The Paris Opera, on strike to defend the pensions of Louis XIV | Culture



The poster hanging these days in front of the Paris Opera is not "complete" but "closed by strike." A dozen performances have been suspended since the beginning of the national mobilizations, last week, against the pension reform that the Government of Emmanuel Macron unveils this Wednesday. Comédie Française has also had to suspend several of her works. The dancers, musicians and actors of two of the classic cultural institutions of the French capital have jumped from the stage to the streets to also show their rejection of pension changes that will affect them in a very particular way, since these workers They benefit from one of the ten “special retirement regimes” that the executive wants to end.

And it is not any regime. Granted by Louis XIV in 1698, it is one of the privileged retirement systems - with a retirement age much more advanced even than that of the rail sector and public transport that carry the singing voice in the protests of these days - older from France Although very few in number, only about 2,000, they represent, in a way, many of the challenges facing government reform that wants to move to a point system that is the same for everyone, According to the executive. Not all French dancers, in fact, can retire as their companions in Paris at age 42: regional opera workers such as those in Nice, Bordeaux or Toulouse do not have fixed contracts or the guarantee of help when their career ends. In addition, despite the risk of injury, dancers do not play their lives, such as the military or the police, who also have special regimes. But making a more egalitarian system for all should mean losing rights or fighting for others to acquire them? They ask those who accuse them of defending a privilege of only a few.

At 41, Alexandre Carniato says she now understands better the advice that, when she began her career at the Opera, she was given veteran dancers about taking good care of her body. It has been decades of dancing without stopping and the body suffers. In one year, according to the current special regime for the members of the Paris Opera in which he is a dancer and union delegate, he can retire with a pension of about 1,000 euros.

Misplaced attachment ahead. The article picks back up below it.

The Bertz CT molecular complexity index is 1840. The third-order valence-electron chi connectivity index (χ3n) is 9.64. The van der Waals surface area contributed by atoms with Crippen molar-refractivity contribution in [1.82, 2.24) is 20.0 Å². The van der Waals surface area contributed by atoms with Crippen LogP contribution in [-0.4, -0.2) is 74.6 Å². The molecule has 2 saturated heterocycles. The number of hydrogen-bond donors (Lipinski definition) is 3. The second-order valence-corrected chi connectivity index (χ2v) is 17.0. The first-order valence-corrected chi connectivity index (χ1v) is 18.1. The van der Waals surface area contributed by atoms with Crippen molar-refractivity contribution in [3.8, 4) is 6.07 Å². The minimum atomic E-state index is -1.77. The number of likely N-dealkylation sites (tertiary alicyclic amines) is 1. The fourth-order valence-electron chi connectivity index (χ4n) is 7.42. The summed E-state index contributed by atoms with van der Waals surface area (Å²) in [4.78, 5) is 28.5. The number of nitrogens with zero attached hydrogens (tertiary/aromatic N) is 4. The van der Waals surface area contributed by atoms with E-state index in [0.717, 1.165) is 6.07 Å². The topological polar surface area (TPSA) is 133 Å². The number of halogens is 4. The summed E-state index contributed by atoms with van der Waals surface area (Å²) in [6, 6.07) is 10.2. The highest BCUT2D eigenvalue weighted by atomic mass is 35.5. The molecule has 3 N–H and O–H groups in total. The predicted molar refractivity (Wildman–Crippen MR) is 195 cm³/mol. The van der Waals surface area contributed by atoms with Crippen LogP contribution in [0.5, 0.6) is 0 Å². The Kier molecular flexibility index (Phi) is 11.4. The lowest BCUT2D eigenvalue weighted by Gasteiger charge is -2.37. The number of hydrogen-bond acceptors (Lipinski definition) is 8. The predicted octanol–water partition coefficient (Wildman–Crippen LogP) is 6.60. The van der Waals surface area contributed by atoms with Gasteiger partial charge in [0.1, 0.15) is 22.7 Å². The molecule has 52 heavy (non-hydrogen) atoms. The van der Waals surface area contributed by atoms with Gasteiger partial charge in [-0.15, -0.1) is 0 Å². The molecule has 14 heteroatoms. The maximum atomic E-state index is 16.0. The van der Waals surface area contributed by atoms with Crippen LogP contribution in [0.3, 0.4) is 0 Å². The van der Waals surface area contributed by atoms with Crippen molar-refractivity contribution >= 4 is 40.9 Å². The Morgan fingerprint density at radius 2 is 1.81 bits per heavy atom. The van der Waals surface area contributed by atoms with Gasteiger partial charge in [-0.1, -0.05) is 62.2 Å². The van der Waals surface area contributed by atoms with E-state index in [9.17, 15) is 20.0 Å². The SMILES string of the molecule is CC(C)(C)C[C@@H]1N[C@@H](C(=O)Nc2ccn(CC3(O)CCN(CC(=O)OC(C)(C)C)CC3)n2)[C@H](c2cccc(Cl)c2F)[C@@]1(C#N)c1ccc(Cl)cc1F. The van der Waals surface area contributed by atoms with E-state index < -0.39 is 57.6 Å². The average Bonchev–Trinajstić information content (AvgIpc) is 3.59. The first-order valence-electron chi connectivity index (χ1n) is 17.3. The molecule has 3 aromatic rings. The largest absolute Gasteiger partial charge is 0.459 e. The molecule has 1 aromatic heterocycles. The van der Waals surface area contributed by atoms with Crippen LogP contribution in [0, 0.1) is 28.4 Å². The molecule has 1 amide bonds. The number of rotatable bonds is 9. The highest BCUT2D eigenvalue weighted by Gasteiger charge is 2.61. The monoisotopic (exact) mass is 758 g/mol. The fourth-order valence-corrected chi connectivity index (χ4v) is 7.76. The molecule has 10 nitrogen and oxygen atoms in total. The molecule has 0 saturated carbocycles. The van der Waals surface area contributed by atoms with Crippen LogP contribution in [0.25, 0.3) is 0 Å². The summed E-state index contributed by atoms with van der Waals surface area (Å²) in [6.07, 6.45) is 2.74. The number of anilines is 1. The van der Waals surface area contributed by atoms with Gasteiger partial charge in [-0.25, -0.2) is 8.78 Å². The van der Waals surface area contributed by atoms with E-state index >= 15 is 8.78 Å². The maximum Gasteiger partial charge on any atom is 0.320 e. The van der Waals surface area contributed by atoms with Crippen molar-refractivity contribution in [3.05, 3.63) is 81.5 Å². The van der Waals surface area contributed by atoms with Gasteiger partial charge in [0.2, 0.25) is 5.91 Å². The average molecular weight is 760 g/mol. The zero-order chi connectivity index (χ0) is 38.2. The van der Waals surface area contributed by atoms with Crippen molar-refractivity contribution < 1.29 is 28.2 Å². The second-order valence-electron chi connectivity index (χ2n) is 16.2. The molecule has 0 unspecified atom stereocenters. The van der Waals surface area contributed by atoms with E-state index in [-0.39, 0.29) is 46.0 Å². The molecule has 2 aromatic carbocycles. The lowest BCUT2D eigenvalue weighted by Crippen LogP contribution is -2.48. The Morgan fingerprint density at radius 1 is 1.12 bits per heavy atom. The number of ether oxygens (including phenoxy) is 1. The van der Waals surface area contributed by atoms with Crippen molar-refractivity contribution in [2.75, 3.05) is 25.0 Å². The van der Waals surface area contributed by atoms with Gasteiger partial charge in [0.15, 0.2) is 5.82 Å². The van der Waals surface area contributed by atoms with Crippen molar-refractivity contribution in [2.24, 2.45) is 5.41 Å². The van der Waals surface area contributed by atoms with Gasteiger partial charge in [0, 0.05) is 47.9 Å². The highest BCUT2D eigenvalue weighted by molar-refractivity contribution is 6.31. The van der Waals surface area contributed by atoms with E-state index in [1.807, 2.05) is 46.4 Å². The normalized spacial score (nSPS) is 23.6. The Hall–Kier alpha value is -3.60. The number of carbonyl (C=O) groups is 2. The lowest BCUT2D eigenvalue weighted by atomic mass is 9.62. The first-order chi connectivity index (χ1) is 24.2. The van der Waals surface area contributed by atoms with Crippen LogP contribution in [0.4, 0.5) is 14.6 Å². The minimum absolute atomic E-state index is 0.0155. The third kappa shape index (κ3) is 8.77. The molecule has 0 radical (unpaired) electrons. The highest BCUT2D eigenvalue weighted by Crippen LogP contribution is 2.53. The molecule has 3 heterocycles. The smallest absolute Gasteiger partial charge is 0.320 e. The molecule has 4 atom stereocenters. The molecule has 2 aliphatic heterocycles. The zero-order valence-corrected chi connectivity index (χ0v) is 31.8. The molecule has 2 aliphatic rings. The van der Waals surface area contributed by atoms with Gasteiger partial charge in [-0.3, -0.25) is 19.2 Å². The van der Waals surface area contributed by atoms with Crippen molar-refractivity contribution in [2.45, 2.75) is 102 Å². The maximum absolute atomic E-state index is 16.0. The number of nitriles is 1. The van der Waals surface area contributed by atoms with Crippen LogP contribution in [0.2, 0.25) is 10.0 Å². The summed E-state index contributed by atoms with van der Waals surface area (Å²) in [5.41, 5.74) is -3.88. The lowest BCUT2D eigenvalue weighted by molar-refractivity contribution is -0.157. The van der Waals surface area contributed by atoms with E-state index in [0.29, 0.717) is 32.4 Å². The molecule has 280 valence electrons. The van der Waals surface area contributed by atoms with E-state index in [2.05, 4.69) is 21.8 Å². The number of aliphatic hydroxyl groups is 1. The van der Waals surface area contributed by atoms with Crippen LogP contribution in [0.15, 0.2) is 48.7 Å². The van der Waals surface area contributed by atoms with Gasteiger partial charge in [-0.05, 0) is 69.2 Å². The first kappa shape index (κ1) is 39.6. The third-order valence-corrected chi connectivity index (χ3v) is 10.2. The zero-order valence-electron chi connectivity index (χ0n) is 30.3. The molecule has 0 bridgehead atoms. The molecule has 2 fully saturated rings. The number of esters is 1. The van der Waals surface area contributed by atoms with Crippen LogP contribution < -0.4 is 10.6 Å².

Few options

“I would love to continue dancing. My head says yes, but my body says no. As this is very hard, we end up paying. I started dancing at age six and my body ages faster, ”he says. His idea is not to stop working altogether next year. But with a career entirely dedicated to dance, the options are not many and the pay, either. “If I become a dance teacher in a public school, I will earn 1,280 euros. With the opera pension, I can balance my salary, because I have children and a 25-year mortgage. ”

The retirement is still far from the head of Eloise and Antonio, dancers of the same company of 23 and 25 years. However, on Tuesday, as on Thursday of last week, They also went on strike and went out to demonstrate in Paris.

"This reform will be dramatic for the Opera and for the company," warns Antonio, who remembers that for performances such as Raymonda, the ballet of the Russian Alexander Glazounov who has now been suspended by the strike, the dancers enter at nine in the morning to work and don't leave until 11 at night. And so since they enter the company, at 16.

“We have no other training, when we go out at 42, not everyone even has a baccalaureate, no training or studies and at 42 they catapult us into a world we don't know. It is a very difficult age to reinvent oneself, ”says Eloise. And that, they point out, telling that a dancer can continue dancing throughout his career, because even if the injuries do not interrupt his way ahead of time, few reach 40 years acting in the best ballets in the world.

Nor is it just, they stress, a personal matter. “Without this special pension scheme, we will lose the excellence of the Paris Opera Ballet”Warned the company's star dancer Germain Louvet on Radio Classique, who also seconded the strike.

“People come from all over the world to see us, and that is also thanks to the level of opera dancers,” agrees Carniato. “For the best to stay, there has to be an appeal, because if they don't go to other companies that pay much better. You need a balance that allows you to maintain continuity in this prestigious home, ”and that balance, he insists, is put into the pension plan that is now threatened.



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